Romeril subsequently petitioned the U.S. Supreme Court to review the 2nd Circuit ruling, arguing (among other things) that the SEC’s demand for gag orders in settlements is an unconstitutional condition. “A private party’s supposed ‘consent’ can hardly give the federal government a power of suppression denied it by the First Amendment,” the Romeril petition said.

The Supreme Court denied review, but Abrams picked up on that theme in Friday’s decision. The unconstitutional conditions doctrine, she said, holds that the government cannot wield its power to coerce people to give up their constitutional rights – yet, in Abrams’ view, that is exactly what the SEC is doing when it requires settling defendants to waive their right to deny accusations against them. (As Abrams noted, it’s not entirely a coincidence that she homed in on arguments from the Romeril Supreme Court petition: Romeril’s lead counsel on the petition was Floyd Abrams, who is her father. “Rare though it may be, occasionally we must acknowledge when our parents happen to get it right,” she quipped.)

The SEC’s power to coerce defendants to waive their rights has been a key component of challenges to the agency’s policy. Defendants who have agreed to settlements that include gag provisions are at risk of criminal contempt if they violate their deals, so their only procedural route to undoing the gags is to argue that the provisions are void under the federal rules. So both Romeril and Novinger told federal appellate courts that they were deprived of due process, in part because they were forced to accept the gag policy as a pre-condition of settlement.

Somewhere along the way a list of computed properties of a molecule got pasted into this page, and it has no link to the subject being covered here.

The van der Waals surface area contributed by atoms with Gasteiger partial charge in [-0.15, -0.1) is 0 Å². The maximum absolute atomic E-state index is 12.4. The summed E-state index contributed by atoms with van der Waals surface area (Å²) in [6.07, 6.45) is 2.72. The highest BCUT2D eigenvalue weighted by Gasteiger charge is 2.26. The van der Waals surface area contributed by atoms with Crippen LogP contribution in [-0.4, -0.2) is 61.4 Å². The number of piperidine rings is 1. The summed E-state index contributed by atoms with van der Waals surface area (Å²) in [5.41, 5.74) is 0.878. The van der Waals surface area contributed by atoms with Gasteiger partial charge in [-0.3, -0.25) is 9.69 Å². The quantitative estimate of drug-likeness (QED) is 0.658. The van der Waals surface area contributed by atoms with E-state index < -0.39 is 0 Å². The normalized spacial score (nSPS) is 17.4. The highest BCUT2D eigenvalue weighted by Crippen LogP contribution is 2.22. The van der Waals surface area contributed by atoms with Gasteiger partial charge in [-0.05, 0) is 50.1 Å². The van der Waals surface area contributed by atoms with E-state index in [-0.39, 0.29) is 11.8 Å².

Both the 2nd and 5th Circuits rejected those arguments, finding that the procedural rule – which has been interpreted to cover only jurisdictional and notice deficiencies – does not fit the theory that the SEC improperly forced Romeril and Novinger to abandon their 1st Amendment rights. Novinger also failed to persuade the 5th Circuit to accept his alternative theory that it is no longer equitable to enforce the gag rule as a matter of public interest. The appeals court said that rule is intended to address changed circumstances, so it doesn’t apply to the gag provision in Novinger's case.

In the case before Abrams, Moraes counsel Max Nicholas of Spears & Imes declined the judge’s invitation to weigh in on the propriety of the SEC’s gag rule. He did not respond to my email query. The SEC declined to comment.

The New Civil Liberties Alliance, which initiated both the Romeril and Novinger challenges to the SEC gag rule, is now trying a procedurally different tack. The group has returned to a Texas trial court in the Novinger case, filing a motion for a declaratory judgment that the SEC gag provision is unconstitutional. The SEC responded that Novinger can’t get past the procedural rules via declaratory relief.

Novinger counsel Peggy Little of NCLA said she’s encouraged that the trial judge is still considering the motion.

“There has to be a remedy for this,” she said. “We can’t have courts entering unconstitutional orders.”

Read more:

U.S. federal judge in New York criticizes SEC 'gag orders' policy

SEC gag order challenger loses federal appeal (but there's a silver lining)

Free speech scholars – and Elon Musk – urge Supreme Court to review SEC gag orders

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Alison Frankel has covered high-stakes commercial litigation as a columnist for Reuters since 2011. A Dartmouth college graduate, she has worked as a journalist in New York covering the legal industry and the law for more than three decades. Before joining Reuters, she was a writer and editor at The American Lawyer. Frankel is the author of Double Eagle: The Epic Story of the World’s Most Valuable Coin.